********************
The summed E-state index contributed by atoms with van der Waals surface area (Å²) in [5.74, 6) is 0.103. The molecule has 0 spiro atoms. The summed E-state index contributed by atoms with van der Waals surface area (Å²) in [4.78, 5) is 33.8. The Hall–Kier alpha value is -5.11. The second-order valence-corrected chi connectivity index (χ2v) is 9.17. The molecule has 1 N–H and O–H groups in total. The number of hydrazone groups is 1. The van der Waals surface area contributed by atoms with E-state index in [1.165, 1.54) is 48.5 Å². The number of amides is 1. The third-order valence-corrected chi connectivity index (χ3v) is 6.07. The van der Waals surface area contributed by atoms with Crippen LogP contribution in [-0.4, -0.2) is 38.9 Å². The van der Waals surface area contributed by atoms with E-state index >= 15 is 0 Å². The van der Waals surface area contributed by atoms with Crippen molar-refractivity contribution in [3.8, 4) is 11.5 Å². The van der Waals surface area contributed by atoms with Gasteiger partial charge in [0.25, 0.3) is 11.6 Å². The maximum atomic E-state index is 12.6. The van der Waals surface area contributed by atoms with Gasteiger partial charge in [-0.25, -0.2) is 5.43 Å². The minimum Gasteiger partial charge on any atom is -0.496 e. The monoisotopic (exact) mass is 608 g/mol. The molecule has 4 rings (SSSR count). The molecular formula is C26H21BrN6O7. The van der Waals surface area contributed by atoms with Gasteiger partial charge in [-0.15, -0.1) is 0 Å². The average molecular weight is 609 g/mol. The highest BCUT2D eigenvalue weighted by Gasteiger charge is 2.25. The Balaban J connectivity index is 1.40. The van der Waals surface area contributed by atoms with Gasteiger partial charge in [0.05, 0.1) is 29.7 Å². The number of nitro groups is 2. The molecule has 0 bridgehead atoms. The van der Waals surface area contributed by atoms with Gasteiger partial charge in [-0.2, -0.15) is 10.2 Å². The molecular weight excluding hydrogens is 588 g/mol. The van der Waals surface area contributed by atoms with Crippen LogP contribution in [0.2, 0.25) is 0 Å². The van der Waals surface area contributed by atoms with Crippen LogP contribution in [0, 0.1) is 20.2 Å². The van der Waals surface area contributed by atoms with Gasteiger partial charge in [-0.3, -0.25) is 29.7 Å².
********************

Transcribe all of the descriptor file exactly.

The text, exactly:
The summed E-state index contributed by atoms with van der Waals surface area (Å²) in [5.74, 6) is 0.103. The molecule has 0 spiro atoms. The summed E-state index contributed by atoms with van der Waals surface area (Å²) in [4.78, 5) is 33.8. The Hall–Kier alpha value is -5.11. The second-order valence-corrected chi connectivity index (χ2v) is 9.17. The molecule has 1 N–H and O–H groups in total. The number of hydrazone groups is 1. The van der Waals surface area contributed by atoms with E-state index in [1.165, 1.54) is 48.5 Å². The number of amides is 1. The third-order valence-corrected chi connectivity index (χ3v) is 6.07. The van der Waals surface area contributed by atoms with Crippen LogP contribution in [-0.4, -0.2) is 38.9 Å². The van der Waals surface area contributed by atoms with E-state index >= 15 is 0 Å². The van der Waals surface area contributed by atoms with Crippen molar-refractivity contribution in [3.8, 4) is 11.5 Å². The van der Waals surface area contributed by atoms with Gasteiger partial charge in [0.25, 0.3) is 11.6 Å². The maximum atomic E-state index is 12.6. The van der Waals surface area contributed by atoms with Gasteiger partial charge in [-0.25, -0.2) is 5.43 Å². The minimum Gasteiger partial charge on any atom is -0.496 e. The monoisotopic (exact) mass is 608 g/mol. The molecule has 4 rings (SSSR count). The molecular formula is C26H21BrN6O7. The van der Waals surface area contributed by atoms with Gasteiger partial charge in [-0.15, -0.1) is 0 Å². The average molecular weight is 609 g/mol. The highest BCUT2D eigenvalue weighted by Gasteiger charge is 2.25. The Balaban J connectivity index is 1.40. The van der Waals surface area contributed by atoms with Gasteiger partial charge in [0.05, 0.1) is 29.7 Å². The number of nitro groups is 2. The molecule has 0 bridgehead atoms. The van der Waals surface area contributed by atoms with Gasteiger partial charge in [-0.2, -0.15) is 10.2 Å². The molecular weight excluding hydrogens is 588 g/mol. The van der Waals surface area contributed by atoms with Crippen LogP contribution in [0.2, 0.25) is 0 Å². The van der Waals surface area contributed by atoms with Crippen LogP contribution in [0, 0.1) is 20.2 Å². The van der Waals surface area contributed by atoms with Gasteiger partial charge in [-0.3, -0.25) is 29.7 Å².